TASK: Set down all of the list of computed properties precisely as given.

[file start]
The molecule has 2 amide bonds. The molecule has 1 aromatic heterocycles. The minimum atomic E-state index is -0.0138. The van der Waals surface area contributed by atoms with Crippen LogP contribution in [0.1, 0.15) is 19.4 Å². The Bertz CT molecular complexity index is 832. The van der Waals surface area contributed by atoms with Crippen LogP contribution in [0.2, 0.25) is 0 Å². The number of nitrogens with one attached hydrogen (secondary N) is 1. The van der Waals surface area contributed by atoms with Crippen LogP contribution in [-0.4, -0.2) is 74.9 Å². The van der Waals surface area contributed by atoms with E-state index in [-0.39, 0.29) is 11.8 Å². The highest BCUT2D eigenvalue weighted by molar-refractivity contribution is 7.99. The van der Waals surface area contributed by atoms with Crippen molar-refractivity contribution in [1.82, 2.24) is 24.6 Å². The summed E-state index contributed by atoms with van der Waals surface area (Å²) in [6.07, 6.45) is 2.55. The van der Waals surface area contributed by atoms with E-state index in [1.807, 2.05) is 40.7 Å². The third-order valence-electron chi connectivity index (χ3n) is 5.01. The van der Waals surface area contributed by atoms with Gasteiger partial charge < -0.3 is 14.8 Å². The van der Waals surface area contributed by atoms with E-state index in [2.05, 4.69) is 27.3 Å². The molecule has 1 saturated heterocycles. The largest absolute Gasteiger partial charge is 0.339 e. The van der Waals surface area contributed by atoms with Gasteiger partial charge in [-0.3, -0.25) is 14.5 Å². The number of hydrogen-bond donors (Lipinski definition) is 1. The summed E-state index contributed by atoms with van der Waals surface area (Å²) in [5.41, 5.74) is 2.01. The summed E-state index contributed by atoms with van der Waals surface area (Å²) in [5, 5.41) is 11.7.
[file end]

The molecule has 2 amide bonds. The molecule has 1 aromatic heterocycles. The minimum atomic E-state index is -0.0138. The van der Waals surface area contributed by atoms with Crippen LogP contribution in [0.1, 0.15) is 19.4 Å². The Bertz CT molecular complexity index is 832. The van der Waals surface area contributed by atoms with Crippen LogP contribution in [0.2, 0.25) is 0 Å². The number of nitrogens with one attached hydrogen (secondary N) is 1. The van der Waals surface area contributed by atoms with Crippen LogP contribution in [-0.4, -0.2) is 74.9 Å². The van der Waals surface area contributed by atoms with E-state index in [-0.39, 0.29) is 11.8 Å². The highest BCUT2D eigenvalue weighted by molar-refractivity contribution is 7.99. The van der Waals surface area contributed by atoms with Crippen molar-refractivity contribution in [1.82, 2.24) is 24.6 Å². The summed E-state index contributed by atoms with van der Waals surface area (Å²) in [6.07, 6.45) is 2.55. The van der Waals surface area contributed by atoms with E-state index in [1.807, 2.05) is 40.7 Å². The third-order valence-electron chi connectivity index (χ3n) is 5.01. The van der Waals surface area contributed by atoms with Gasteiger partial charge < -0.3 is 14.8 Å². The van der Waals surface area contributed by atoms with E-state index in [2.05, 4.69) is 27.3 Å². The molecule has 1 saturated heterocycles. The largest absolute Gasteiger partial charge is 0.339 e. The van der Waals surface area contributed by atoms with Gasteiger partial charge in [-0.3, -0.25) is 14.5 Å². The number of hydrogen-bond donors (Lipinski definition) is 1. The summed E-state index contributed by atoms with van der Waals surface area (Å²) in [5.41, 5.74) is 2.01. The summed E-state index contributed by atoms with van der Waals surface area (Å²) in [5, 5.41) is 11.7.